Creating a Bird-Friendly Garden | The Old Farmer's Almanac

Creating a Bird-Friendly Garden

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How to Attract Birds to Your Gardening Space

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Creating a bird-friendly environment is simply a matter of providing the creature comforts we all crave: food, protective cover, and a cozy spot for raising a family.

A diversity of trees, shrubs, and other plants, as well as ground covers and vines, offers a complete package for backyard bird habitation. Invite birds into your backyard and start enjoying a front-row view of nature’s winged wonders.


Understanding a bird’s preferences will help you determine which plants to grow. Different plants will provide for different needs, whether that bounty is in the form of seeds, fruits, nuts, or nectar. Plants also act as hosts for many caterpillars and insects, which are another important source of food for birds. A garden filled with a mixture of plants producing flowers, seeds, berries, and nuts will always attract the largest number and variety of birds.

  • Seed-eating birds, including goldfinches, chickadees, and towhees, will seek out seed heads from an assortment of flowering plants and ornamental grasses. Any daisy-like flowers such as sunflowers, asters, and black–eyed Susans, in addition to rudbeckias, zinnias, and echinaceas, would be good choices.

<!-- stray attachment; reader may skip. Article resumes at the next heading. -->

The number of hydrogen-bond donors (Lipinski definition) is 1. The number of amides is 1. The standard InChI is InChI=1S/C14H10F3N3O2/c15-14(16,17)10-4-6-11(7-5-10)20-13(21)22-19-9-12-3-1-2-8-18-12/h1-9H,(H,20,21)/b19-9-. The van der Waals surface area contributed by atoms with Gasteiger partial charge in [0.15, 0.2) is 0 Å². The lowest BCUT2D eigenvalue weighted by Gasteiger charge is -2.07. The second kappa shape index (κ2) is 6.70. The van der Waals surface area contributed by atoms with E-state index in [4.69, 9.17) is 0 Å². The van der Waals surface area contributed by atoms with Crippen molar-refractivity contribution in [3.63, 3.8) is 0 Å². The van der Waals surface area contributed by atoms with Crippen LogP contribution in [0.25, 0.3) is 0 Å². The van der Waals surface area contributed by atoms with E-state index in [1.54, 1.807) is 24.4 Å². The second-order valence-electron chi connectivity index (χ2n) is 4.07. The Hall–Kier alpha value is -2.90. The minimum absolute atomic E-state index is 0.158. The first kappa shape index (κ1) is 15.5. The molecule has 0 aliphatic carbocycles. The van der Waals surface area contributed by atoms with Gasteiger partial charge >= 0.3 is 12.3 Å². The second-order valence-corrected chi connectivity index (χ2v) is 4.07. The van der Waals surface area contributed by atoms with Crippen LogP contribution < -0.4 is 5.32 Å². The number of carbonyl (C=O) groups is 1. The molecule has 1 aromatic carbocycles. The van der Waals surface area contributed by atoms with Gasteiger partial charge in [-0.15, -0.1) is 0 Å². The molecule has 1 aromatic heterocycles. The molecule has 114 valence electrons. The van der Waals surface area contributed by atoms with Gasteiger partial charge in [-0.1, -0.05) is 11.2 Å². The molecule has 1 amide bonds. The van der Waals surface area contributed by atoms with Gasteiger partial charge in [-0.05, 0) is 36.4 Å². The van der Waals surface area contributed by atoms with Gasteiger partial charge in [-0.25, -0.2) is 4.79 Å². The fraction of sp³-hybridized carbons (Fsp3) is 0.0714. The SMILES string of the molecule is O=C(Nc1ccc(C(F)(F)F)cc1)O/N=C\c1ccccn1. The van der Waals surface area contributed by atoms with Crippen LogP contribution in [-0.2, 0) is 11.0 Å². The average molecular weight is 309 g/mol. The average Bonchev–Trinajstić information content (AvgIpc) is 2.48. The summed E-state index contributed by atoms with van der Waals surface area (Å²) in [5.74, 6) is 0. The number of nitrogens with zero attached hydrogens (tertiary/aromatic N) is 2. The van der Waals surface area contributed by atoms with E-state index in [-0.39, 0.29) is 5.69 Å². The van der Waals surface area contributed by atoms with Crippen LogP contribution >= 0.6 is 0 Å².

• Finches, sparrows, and nuthatches are a few of the birds that will flock to marigolds, cosmos, coreopsis, goldenrod, phlox, and a wide selection of salvias.
  • Hummingbirds are happy with nectar from bee balm, geraniums, veronicas, delphiniums, and penstemons.

Remember, too, that birds are attracted to seasonal food. They will stay longer in your garden if it contains plants that flower or fruit at different times of the year.

  • Hollies and roses provide winter fruit.
  • Serviceberries and chokecherries offer late–spring berries.
  • Blueberries and mulberries bear summer fruit.
  • Honeysuckle and pyracantha round out the fruit season in the fall.



Plants that provide shelter—a safe haven from predators, protective cover from harsh weather, or a cozy spot, whether to nest or just settle in for the night—appeal to just about any bird, regardless of food preference. But a plant that provides food and shelter says, “Come on in.”

  • Pine trees provide evergreen shelter that is enjoyed by many birds. They also produce nourishing pine seeds favored by chickadees.
  • Low-growing junipers not only hide birds from imminent danger, but also offer an insect buffet for ground–insect feeders such as wrens, towhees, and juncos, in addition to providing a bevy of berries for titmice and waxwings.
  • Some vines and shrubs (like Virginia creeper, clematis, service berry, and privet) are also multifunctional plants. Towhees, larks, and sparrows enjoy the seed heads of their spent flowers, while fruit-eating birds such as robins, thrushes, and tanagers gorge on their berries. These vines and shrubs also provide a safe haven.

As you develop your garden, consider grouping your plants in layers. You’ll be creating a multilevel habitat of food and shelter for a variety of birds, whether they feed on the ground, in trees and bushes, or in the air.

  • Include fruit-bearing shrubs, deciduous trees, and evergreens of all heights in your upper layers.
  • At ground level, consider planting ground covers as well as petite perennials and annuals.
  • Fill the layers in between with perennials, annuals, ornamental grasses, and low-growing shrubs.

When it all comes together, your garden just may become a bird’s favorite place to be!

2023 Almanac Club